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Phantom Specifications and Modifications

Click for sail numbers already issued for phantoms

Please note these are preliminary ideas for defining variations within the Phantom yacht but will serve as the guide for the inaugural regatta in Jan 2012 and beyond.

There appears to be no detailed specifications that define the Phantom RC sailing yacht.  From discussions with our group t a standard set of guidelines about what can and can't be modified on the yacht have been determined.

  • The hull should remain essentially as supplied by the manufacturer and remoulding the hull in glass or carbon fibre etc would be not acceptable.

  • The fin and rudder should remain as supplied by the manufacturer though if broken may be remade in timber, glass, carbon etc to the same dimensions and shape, matching the airfoil as closely as possible.  Replacing the rudder with a larger one is highly desirable for control and balance of the yacht and should be considered as an allowed option.

  • The ballast container should remain as supplied by the manufacturer and limited to a maximum of ~2000g with added lead shot or other ballast material.  It may be replaced by a lead bulb whose max weight is ~2000g and whose vertical dimension is no greater than the original bulb. (Almost impossible to get 2000g in original bulb but is essential to get performance.  The bulb needs to be moved aft to prevent nose-diving as weight increases.

  • The mast should remain as supplied by the manufacturer.  If broken this raises a problem of resupplying a mast of the same section.  It may be necessary to allow some replacement in the future but for now breaks can be repaired using a joiner similar to that supplied by the manufacturer.

  • Booms may be replaced if broken though the main boom is quite strong.  If replaced then the boom lengths should not exceed those supplied by the manufacturer.

  • Booms and vang may be modified to allow the vang to be adjustable and the boom to pivot at the gooseneck as it improves the setting of the sails and makes their adjustment much easier for skippers.

  • The main sheet winch may be replaced by the same or similar model as they are available through model suppliers.

  • The steering servo may be replaced with standard servos available at model shops.

The sails form a special case as those supplied by the manufacturer vary so much in quality and efficiency that modifications are a necessity in most situations. There are however statements made by the manufacture about the sail area being 0.4 m2.  From calculations from a number of yachts this is the triangular area of the main and jib.  The triangular area is defined as the luff multiplied by the foot perpendicular (minimum distance from the clew to the luff) divided by 2.  Any modifications to the existing sail must not enlarge the existing sail but should allow for reshaping of the luff.  No seams are to be used for additional shaping but battens may be used to assist setting of the sail.  (This was suggested to allow owners to make new sails quite readily without the complications of shaped seams.  This may be reviewed at a later stage.)  Both the mainsail and the jib have a significant amount of roach whose area is not measured in the 0.4m2.  Sails may be replaced but must conform to the maximum area above, made of a single piece of material and must fall within a standard set of dimensions.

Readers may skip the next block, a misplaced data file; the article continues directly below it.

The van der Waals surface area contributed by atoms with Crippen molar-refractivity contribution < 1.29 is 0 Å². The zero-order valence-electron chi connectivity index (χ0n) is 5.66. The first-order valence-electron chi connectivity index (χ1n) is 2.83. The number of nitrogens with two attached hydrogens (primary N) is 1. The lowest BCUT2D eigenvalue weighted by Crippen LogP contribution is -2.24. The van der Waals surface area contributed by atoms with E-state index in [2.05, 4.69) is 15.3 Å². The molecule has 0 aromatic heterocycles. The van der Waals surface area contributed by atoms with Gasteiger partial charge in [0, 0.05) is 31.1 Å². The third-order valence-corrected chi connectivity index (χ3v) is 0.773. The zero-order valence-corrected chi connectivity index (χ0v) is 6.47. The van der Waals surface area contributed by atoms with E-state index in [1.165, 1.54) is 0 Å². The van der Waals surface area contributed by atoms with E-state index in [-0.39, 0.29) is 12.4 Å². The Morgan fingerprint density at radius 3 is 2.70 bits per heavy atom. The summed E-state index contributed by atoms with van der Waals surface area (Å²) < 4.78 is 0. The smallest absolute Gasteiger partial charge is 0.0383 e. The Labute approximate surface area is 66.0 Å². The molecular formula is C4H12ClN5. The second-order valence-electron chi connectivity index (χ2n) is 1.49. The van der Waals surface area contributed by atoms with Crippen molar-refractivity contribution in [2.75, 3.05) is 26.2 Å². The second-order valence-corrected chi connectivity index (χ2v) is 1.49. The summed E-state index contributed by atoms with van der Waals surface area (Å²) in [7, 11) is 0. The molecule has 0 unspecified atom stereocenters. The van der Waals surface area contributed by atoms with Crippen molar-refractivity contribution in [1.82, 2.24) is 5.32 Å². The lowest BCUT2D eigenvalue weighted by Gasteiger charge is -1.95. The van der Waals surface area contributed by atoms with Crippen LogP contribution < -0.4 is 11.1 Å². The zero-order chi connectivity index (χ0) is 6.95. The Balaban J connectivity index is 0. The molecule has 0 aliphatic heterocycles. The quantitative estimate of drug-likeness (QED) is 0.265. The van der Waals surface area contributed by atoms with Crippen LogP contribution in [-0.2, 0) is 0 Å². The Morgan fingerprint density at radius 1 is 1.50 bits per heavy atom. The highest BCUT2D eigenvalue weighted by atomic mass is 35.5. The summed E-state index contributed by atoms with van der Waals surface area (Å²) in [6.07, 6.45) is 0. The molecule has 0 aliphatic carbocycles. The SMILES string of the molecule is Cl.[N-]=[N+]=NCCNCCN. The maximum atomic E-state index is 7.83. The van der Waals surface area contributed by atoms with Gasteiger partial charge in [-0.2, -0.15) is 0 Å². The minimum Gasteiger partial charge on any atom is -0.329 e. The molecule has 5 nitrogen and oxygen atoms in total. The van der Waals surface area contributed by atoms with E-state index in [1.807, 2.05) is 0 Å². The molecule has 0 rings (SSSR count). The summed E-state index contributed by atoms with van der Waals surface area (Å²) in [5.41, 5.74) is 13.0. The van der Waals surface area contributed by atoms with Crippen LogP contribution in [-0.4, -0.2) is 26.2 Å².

Mainsail -  Luff: 1255mm, Foot perpendicular: 350mm, 3/4 point:163mm, 1/2 point: 250mm, 1/4 point: 313mm
Jib -  Luff: 1140mm, Foot perpendicular: 315mm, 3/4 point: 99mm, 1/2 point: 178mm, 1/4 point: 246mm.
The 1/4, 1/2 and 3/4 points define the max roach at those points.  The roach may be drawn in a smooth curve to pass through these points.  These dimensions define the area of the sail as 0.3992m2 which lies within the dimensions of the supplied sail.

If in doubt about these dimensions then the sail outline must fall within those of the original sail.  NB this means that smaller sails may be made and used providing they meet these criteria.
NB sails MUST carry clearly visible numbers to identify the yacht. See Sail Identification document for size and position of numbers.  Sail numbers need a contrasting colour to be visible particularly on the dark blue jib.  Considering this difficulty, numbers only on the mainsail will be accepted.

  • Fittings attached to the mast, booms and deck may be modified to improve their strength, assist in the setting of the sails or sheets.

  • Shrouds may be replaced by better quality cord or wire.

  • Deck modifications to reduce the ingress of water through the hatch area are acceptable.

  • The steering mechanism including the servo, rudder posts, rudder steering arm etc may be modified to improve the handling of the vessel.

  • Sheeting guides to direct the main and jib sheets are acceptable.

In general, other modifications are acceptable if they do not essentially change the yacht or its dimensions but improve its handling and seaworthiness.

page last edited on 01/06/2014